The convenience of a paint sprayer can be sharply undermined by the cleaning process. Best practices strongly suggest that a paint sprayer be cleaned swiftly and thoroughly immediately after use.
If you do the job poorly, your paint sprayer will clog up, and eventually break altogether. Fortunately, cleaning a paint sprayer does not have to be intimidating. In the guide below, we highlight how to do the job properly. Read on for a guide on how to clean your paint sprayer!
If you’re lucky, you might find that your paint sprayer has special features that make the cleaning process easier.
Perhaps the best of these is a hose port. With this feature, you can simply connect the system directly to your garden hose to flush out the tubes.
Every sprayer will be a little different, but usually, the hose port works by running water through the sprayer until it comes back out clean. You’ll still need to clean out the tips and sprayer guns, but the port does make it easier to do a good thorough job.
Remove the hose from the sprayer and place it in a bucket of water. You may then pull the trigger to flush out any unused paint and clear the gunk out of the tubes.
Next, it’s time to disassemble the spray gun. If you’re unsure how to do so, the instruction manual should explain the process adequately.
Once the gun has been disassembled, fill a bucket with water (if you’ve been using latex paint) or lacquer paint thinner (for oil-based paints). Place the disassembled gun into the solution and allow it to soak.
If you notice paint on the sides of the sprayer itself, you may also take this as an opportunity to rub down the unit with a rag and paint thinner. If you go this route, just be sure to wear protective gloves, as paint thinner can be very harsh on your skin.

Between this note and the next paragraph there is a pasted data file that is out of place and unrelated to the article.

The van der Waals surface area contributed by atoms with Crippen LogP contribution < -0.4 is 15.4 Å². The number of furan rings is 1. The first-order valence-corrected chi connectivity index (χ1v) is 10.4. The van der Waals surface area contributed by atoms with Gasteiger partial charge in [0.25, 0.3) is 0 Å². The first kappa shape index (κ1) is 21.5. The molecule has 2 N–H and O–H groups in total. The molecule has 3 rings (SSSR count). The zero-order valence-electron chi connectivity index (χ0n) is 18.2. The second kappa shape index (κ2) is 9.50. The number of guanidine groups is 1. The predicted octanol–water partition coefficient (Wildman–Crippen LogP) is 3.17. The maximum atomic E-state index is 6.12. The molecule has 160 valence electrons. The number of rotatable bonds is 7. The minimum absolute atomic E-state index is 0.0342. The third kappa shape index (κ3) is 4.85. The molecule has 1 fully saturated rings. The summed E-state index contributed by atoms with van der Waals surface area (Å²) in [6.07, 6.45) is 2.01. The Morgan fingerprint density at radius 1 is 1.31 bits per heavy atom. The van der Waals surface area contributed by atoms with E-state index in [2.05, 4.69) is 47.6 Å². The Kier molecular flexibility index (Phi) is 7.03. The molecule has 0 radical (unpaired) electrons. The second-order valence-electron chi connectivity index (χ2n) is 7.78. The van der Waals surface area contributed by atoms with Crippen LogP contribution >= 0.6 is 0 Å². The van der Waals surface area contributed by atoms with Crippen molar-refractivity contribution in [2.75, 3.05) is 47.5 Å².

Kind of ironic that a paintbrush makes it way onto the scene, huh? Naturally, the spray gun is where the majority of dry paint accumulates. After soaking the solution in water or paint thinner, you should find that the residual paint can be lifted with relative ease.
Gently rub the bristles over the sprayer until the paint lifts. Once you have completed this part of the process, you can dispose of the paint remover.
Storing your paint gun is an important aspect of the maintenance process. It’s actually quite simple, but it also is an area in which many paint sprayer owners make mistakes. The instinct is just to tuck the sprayer into the garage somewhere. While this approach may be fine, it can also bite you in the butt if you don’t use the sprayer all the time.
Many paint sprayer owners who tuck the sprayer away for a long period of time keep chemical storage solutions in the system when it’s not in use, to keep the parts from seizing up. Unless you’re a professional, chances are pretty good that long periods of time may pass between uses of the paint sprayer. If that reflects your situation, solutions such as Glychal may keep the paint sprayer in working order until you use it next.
Before you introduce a new chemical to the paint sprayer, it may help to see if the manufacturer has any recommendations.
Every sprayer is a little different. The steps illustrated above will provide you with enough information to tackle the job efficiently. However, it’s also always a good idea to check the instruction manual to find out what measures the manufacturer recommends. It may provide its own steps for cleaning the sprayer or even recommend special solutions and cleaners.
Just remember to keep up with your maintenance. It’s much easier to clean a sprayer directly after a painting session than it is to try to unclog it later.
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